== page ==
IP News Re: Festo

Antoun Nabhan anabhan@attglobal.net
Tue, 28 May 2002 22:59:47 -0700


Incidentally, this wire article is (surprise) not entirely accurate about 
the biotech industry "blasting" the Festo decision. Amicus briefs in favor 
of the Festo rule were filed by Genentech, Celera, and Medimmune. Amicus 
briefs urging that Festo be overturned came from Chiron and Celltech. In a 
related note, Affymetrix has taken a public stand urging narrower 
patentability for genes and proteins.

The Supreme Court also preserved a significant portion of the lower court's 
Festo ruling. Festo said equivalent inventions may be allowed when the 
relevant patent claim was narrowed to exclude such an equivalent for any 
reason related to patentability, not just when it was narrowed to avoid 
prior art. Other reasons are most commonly that the original claim language 
didn't provide an adequate written description of the invention, meaning 
not enough detail to allow another practitioner in the art to reproduce the 
inventor's work.

For the full opinion check out: 
<http://a257.g.akamaitech.net/7/257/2422/28may20021100/www.supremecourtus.gov/opinions/01pdf/00-1543.pdf>


NEW YORK, May 28--The U.S. Supreme Court today overturned an Appeals Court 
ruling that had been blasted by the biotechnology industry as a major blow 
to patent protection and intellectual property integrity.

Today, the highest court ruled unanimously to restore the "doctrine of 
equivalents" in patent law. Broadly, the decision makes it easier to 
protect patents and harder to challenge them.

Festo v. Shoketsu Kinzoku Kogyo Kabushiki began in 1988, when the machine 
part manufacturer Festo filed suit against the Japanese firm and its U.S.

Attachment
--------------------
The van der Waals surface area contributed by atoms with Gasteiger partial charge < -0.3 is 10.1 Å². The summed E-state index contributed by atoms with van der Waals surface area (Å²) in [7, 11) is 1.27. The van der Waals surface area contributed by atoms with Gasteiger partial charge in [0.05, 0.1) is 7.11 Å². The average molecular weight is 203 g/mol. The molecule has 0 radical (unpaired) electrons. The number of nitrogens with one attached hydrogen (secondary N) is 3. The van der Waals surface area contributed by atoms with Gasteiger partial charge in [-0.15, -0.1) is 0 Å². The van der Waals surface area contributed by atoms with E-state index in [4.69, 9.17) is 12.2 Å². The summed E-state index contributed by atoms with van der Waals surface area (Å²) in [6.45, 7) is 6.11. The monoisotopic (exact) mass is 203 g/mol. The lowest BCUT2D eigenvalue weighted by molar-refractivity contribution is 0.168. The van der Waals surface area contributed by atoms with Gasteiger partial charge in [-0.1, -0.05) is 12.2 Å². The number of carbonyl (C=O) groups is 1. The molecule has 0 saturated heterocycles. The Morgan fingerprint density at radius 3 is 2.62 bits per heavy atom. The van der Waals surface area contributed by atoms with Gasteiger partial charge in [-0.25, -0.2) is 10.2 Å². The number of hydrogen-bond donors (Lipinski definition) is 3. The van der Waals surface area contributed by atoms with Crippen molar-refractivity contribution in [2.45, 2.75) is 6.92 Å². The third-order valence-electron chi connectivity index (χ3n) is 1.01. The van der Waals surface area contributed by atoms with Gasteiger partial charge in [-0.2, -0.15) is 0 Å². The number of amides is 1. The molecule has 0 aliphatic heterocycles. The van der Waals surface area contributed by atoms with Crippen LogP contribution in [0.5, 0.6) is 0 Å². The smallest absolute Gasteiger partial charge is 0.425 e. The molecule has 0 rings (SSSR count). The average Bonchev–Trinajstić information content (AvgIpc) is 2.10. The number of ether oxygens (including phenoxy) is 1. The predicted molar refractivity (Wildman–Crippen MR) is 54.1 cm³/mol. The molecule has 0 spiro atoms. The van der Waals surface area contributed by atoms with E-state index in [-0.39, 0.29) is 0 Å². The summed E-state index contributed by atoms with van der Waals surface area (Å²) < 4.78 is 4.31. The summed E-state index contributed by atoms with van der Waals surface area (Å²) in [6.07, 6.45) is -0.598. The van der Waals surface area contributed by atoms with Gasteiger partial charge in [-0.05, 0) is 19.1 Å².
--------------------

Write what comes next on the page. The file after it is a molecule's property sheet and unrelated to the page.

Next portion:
subsidiary, claiming that Shoketsu's subisidiary had copied its piston design.

The U.S. District Court for Massachusetts agreed, based on the principle of 
the  "doctrine of equivalents." That legal concept holds that a process or 
invention that uses slightly different technology to achieve the same 
results as a patented invention is in violation of that patent, as long as 
the technology is "equivalent."

For decades, this doctrine of equivalents strengthened patent protection by 
preventing potential infringers from tweaking a few technical details of an 
existing invention and then claiming the technology as their own.

In November 2000, however, the U.S. Court of Appeals for the Federal 
Circuit ruled against Festo, crippling the doctrine of equivalents as a 
legal tool by holding that any modifications or refinements made to a 
patent during the back-and-forth of the application process would be exempt 
from the doctrine. Since this back-and-forth process tends to be lengthy 
and broad, the ruling effectively gutted the doctrine.

Industries like genomics that rely on strong intellectual property 
protection were devastated by the 2000 ruling. A broad coalition of 
high-tech backers supported a Supreme Court appeal, including the 
Massachusetts Institute of Technology and Cold Spring Harbor Laboratory.

Today's ruling will send the case back to the lower courts.


Antoun Nabhan, Esq.
Miller | Porter Group
415.640.8884

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